If these PPAs are terminated as the power companies want, their losses would be transferred to a financial account called the Balancing Pool, which is wholly funded by residential and commercial electricity consumers. If these PPAs are permitted to be returned to the Balancing Pool on the basis of the Enron clause, losses associated with these PPAs are estimated to be as much as $2 billion by 2020.

To protect consumers, the Government of Alberta is taking legal action to have the Enron clause declared unlawful and void, and to overturn the Balancing Pool’s decision to accept the return of the Battle River 5 PPA.



The government proclaims the Electric Utilities Act, introducing competition to Alberta’s electricity market. The act implements PPAs, which govern the relationship between owners of power-generating facilities (“PPA Owners”) and intermediaries (“PPA Buyers”), which purchase electricity from PPA Owners and sell it to Albertans.


The government appoints an expert body, the Independent Assessment Team (IAT), to consult with the public and stakeholders on PPAs and provide recommendations to the Alberta Energy and Utilities Board (AEUB).


In July, after a full year of consultations, the IAT files its report, including copies of PPAs, with the AEUB. The AEUB issues a public notice to interested parties, who are given the opportunity to make “requests for variance” to the PPAs.

Under the act, the AEUB will vary the PPAs if it is satisfied that either (a) the IAT hadn’t carried out its duties in accordance with the law, or (b) the IAT recommendations are obviously unreasonable, not supported by economic analysis, or not in the public interest.

The AEUB convenes further public hearings, attended by key stakeholders, to consider the variance requests.  At the end of the year, it issues a decision stating that none of the parties had persuaded it that any of the above conditions were met. Accordingly, it made no variations to the PPAs.


In May, the AEUB issues an order approving the PPAs, as submitted by the IAT. Within the now-published PPAs is a provision stating that power companies can terminate their PPAs, without liability, if a change in government law renders their arrangement unprofitable.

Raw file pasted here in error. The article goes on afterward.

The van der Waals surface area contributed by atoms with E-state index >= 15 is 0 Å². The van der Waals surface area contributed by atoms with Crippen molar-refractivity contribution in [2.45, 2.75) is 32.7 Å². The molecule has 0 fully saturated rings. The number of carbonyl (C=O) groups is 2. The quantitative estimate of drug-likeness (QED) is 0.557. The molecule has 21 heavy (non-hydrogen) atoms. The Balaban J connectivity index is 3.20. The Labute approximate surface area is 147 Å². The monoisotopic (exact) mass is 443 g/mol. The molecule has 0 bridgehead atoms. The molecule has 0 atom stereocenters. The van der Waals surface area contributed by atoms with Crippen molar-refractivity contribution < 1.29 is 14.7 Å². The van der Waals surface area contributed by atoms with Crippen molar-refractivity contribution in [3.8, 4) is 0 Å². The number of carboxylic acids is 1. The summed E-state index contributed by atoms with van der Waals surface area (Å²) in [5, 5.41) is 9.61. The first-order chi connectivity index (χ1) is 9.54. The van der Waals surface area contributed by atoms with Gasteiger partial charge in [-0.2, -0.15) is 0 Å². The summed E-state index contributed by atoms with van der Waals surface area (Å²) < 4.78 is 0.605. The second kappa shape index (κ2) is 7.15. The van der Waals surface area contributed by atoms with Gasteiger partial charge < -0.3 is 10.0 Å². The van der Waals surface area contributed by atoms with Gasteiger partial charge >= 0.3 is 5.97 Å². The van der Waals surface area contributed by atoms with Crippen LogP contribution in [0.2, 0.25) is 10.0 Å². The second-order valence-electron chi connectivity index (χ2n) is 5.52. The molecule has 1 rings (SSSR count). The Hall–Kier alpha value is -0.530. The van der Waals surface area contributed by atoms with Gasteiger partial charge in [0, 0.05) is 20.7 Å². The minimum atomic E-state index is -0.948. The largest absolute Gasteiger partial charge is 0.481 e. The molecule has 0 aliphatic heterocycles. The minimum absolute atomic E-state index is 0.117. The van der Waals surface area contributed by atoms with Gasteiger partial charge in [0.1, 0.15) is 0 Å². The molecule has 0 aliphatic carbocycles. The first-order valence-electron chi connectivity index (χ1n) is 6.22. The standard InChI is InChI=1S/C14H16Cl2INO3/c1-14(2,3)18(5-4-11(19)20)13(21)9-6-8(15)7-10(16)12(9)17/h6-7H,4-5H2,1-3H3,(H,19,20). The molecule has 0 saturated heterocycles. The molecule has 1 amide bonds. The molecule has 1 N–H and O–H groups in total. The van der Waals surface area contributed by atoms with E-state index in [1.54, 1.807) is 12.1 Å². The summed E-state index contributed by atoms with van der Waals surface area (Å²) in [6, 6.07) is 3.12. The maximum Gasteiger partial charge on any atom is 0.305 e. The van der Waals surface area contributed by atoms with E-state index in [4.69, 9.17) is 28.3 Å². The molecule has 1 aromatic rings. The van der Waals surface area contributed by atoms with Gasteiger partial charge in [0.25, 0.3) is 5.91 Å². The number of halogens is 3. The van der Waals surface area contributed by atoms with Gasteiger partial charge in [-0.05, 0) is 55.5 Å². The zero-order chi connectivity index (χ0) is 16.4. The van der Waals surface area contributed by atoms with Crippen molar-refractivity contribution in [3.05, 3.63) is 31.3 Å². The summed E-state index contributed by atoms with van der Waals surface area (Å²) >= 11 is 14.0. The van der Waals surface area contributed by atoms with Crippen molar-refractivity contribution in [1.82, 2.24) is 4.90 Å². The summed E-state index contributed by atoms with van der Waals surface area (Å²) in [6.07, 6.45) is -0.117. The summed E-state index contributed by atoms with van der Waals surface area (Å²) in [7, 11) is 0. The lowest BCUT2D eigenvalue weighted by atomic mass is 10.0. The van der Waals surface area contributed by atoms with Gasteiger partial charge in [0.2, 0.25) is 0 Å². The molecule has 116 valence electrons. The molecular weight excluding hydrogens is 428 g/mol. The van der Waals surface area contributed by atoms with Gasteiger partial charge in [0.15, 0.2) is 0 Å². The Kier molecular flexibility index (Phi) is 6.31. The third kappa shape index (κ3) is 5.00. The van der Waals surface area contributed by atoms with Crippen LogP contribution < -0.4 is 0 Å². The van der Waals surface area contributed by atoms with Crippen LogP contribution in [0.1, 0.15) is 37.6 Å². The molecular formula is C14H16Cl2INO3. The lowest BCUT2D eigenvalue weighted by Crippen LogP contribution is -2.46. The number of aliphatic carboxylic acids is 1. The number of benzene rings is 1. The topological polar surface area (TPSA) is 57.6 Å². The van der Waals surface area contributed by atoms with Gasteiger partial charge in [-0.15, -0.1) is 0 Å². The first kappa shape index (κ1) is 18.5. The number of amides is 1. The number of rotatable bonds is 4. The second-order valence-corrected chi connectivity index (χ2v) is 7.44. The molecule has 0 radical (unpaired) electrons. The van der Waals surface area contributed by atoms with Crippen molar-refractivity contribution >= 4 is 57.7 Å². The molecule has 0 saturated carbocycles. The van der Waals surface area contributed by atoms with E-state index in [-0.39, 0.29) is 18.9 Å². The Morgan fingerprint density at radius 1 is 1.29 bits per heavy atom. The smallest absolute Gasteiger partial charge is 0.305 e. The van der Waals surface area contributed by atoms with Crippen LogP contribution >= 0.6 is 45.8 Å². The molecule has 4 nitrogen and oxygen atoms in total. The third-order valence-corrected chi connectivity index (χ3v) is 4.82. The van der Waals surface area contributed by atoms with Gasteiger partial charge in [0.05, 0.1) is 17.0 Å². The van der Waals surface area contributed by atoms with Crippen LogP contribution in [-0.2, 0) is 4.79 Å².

In July, a representative of Enron (later a bidder in the PPA auction) lobbies the IAT to add the words “or more unprofitable” to the provision. Enron further argues that the PPAs be made into a regulation, something that was neither required by law nor previously considered by the AEUB.

On August 1, the IAT writes to the AEUB, stating that it agrees with the change recommended by Enron. With no public hearings, and no notice to consumers or their representatives, AEUB says it agrees as well.

On August 18, the AEUB bundles its original order together with some letters from the IAT about Enron’s position, rubber stamps it, and declares it a regulation.

Three days later the first PPA auction is completed.

In September, the cabinet – with or without knowledge of how the PPA had been amended at Enron’s behest – passes a regulation exempting the board’s regulation both from the normal legal process and from disclosing it to the public.

It is this clause – created in a backroom deal and hidden from the public – that power companies believe gives them the right to hand Albertans unprofitable PPAs that could cost consumers up to $2 billion.

Our government fundamentally disputes this position. That’s why we have chosen to take up this challenge in court.

Courtesy of Alberta Energy. View original article here.